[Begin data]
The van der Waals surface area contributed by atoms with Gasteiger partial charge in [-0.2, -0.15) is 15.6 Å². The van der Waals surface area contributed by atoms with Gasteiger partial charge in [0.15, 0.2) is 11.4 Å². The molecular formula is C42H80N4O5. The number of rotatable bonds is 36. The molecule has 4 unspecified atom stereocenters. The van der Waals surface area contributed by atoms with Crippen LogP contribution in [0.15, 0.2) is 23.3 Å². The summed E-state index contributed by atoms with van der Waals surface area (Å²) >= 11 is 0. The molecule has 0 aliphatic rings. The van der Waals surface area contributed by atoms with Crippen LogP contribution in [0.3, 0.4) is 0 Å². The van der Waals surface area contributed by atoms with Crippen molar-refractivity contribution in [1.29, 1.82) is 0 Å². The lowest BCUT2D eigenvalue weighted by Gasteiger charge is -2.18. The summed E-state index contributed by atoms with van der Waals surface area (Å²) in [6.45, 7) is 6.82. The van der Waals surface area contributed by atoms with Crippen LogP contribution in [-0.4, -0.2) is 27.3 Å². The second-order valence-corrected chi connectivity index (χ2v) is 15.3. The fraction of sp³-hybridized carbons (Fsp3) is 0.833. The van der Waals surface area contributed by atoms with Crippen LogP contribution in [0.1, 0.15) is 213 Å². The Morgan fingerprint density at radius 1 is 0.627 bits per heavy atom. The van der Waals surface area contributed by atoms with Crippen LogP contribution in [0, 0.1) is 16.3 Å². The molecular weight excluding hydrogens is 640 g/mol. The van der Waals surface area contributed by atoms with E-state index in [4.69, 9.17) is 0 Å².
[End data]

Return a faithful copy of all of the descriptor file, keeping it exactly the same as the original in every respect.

The van der Waals surface area contributed by atoms with Gasteiger partial charge in [-0.2, -0.15) is 15.6 Å². The van der Waals surface area contributed by atoms with Gasteiger partial charge in [0.15, 0.2) is 11.4 Å². The molecular formula is C42H80N4O5. The number of rotatable bonds is 36. The molecule has 4 unspecified atom stereocenters. The van der Waals surface area contributed by atoms with Crippen LogP contribution in [0.15, 0.2) is 23.3 Å². The summed E-state index contributed by atoms with van der Waals surface area (Å²) >= 11 is 0. The molecule has 0 aliphatic rings. The van der Waals surface area contributed by atoms with Crippen LogP contribution in [0.3, 0.4) is 0 Å². The van der Waals surface area contributed by atoms with Crippen molar-refractivity contribution in [1.29, 1.82) is 0 Å². The lowest BCUT2D eigenvalue weighted by Gasteiger charge is -2.18. The summed E-state index contributed by atoms with van der Waals surface area (Å²) in [6.45, 7) is 6.82. The van der Waals surface area contributed by atoms with Crippen LogP contribution in [-0.4, -0.2) is 27.3 Å². The second-order valence-corrected chi connectivity index (χ2v) is 15.3. The fraction of sp³-hybridized carbons (Fsp3) is 0.833. The van der Waals surface area contributed by atoms with Crippen LogP contribution in [0.1, 0.15) is 213 Å². The Morgan fingerprint density at radius 1 is 0.627 bits per heavy atom. The van der Waals surface area contributed by atoms with Crippen LogP contribution in [0, 0.1) is 16.3 Å². The molecular weight excluding hydrogens is 640 g/mol. The van der Waals surface area contributed by atoms with E-state index in [4.69, 9.17) is 0 Å².